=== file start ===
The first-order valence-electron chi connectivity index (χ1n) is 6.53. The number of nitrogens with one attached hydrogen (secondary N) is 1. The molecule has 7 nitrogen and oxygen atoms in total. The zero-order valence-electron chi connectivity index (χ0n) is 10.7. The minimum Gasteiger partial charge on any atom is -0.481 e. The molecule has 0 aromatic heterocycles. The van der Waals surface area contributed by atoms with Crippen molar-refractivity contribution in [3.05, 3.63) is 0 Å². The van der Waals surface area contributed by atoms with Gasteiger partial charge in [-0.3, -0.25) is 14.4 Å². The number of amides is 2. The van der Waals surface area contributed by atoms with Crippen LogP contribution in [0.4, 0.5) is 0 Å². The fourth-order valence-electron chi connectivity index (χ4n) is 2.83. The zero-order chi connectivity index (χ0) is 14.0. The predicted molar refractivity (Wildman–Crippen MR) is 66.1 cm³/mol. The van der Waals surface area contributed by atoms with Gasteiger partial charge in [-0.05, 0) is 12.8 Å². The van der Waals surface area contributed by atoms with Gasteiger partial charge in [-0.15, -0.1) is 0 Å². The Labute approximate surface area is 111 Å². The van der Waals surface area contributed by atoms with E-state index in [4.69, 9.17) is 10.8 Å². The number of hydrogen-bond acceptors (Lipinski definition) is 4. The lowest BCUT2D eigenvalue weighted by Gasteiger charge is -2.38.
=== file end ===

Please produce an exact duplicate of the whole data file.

The first-order valence-electron chi connectivity index (χ1n) is 6.53. The number of nitrogens with one attached hydrogen (secondary N) is 1. The molecule has 7 nitrogen and oxygen atoms in total. The zero-order valence-electron chi connectivity index (χ0n) is 10.7. The minimum Gasteiger partial charge on any atom is -0.481 e. The molecule has 0 aromatic heterocycles. The van der Waals surface area contributed by atoms with Crippen molar-refractivity contribution in [3.05, 3.63) is 0 Å². The van der Waals surface area contributed by atoms with Gasteiger partial charge in [-0.3, -0.25) is 14.4 Å². The number of amides is 2. The van der Waals surface area contributed by atoms with Crippen LogP contribution in [0.4, 0.5) is 0 Å². The fourth-order valence-electron chi connectivity index (χ4n) is 2.83. The zero-order chi connectivity index (χ0) is 14.0. The predicted molar refractivity (Wildman–Crippen MR) is 66.1 cm³/mol. The van der Waals surface area contributed by atoms with Gasteiger partial charge in [-0.05, 0) is 12.8 Å². The van der Waals surface area contributed by atoms with Gasteiger partial charge in [-0.15, -0.1) is 0 Å². The Labute approximate surface area is 111 Å². The van der Waals surface area contributed by atoms with E-state index in [4.69, 9.17) is 10.8 Å². The number of hydrogen-bond acceptors (Lipinski definition) is 4. The lowest BCUT2D eigenvalue weighted by Gasteiger charge is -2.38.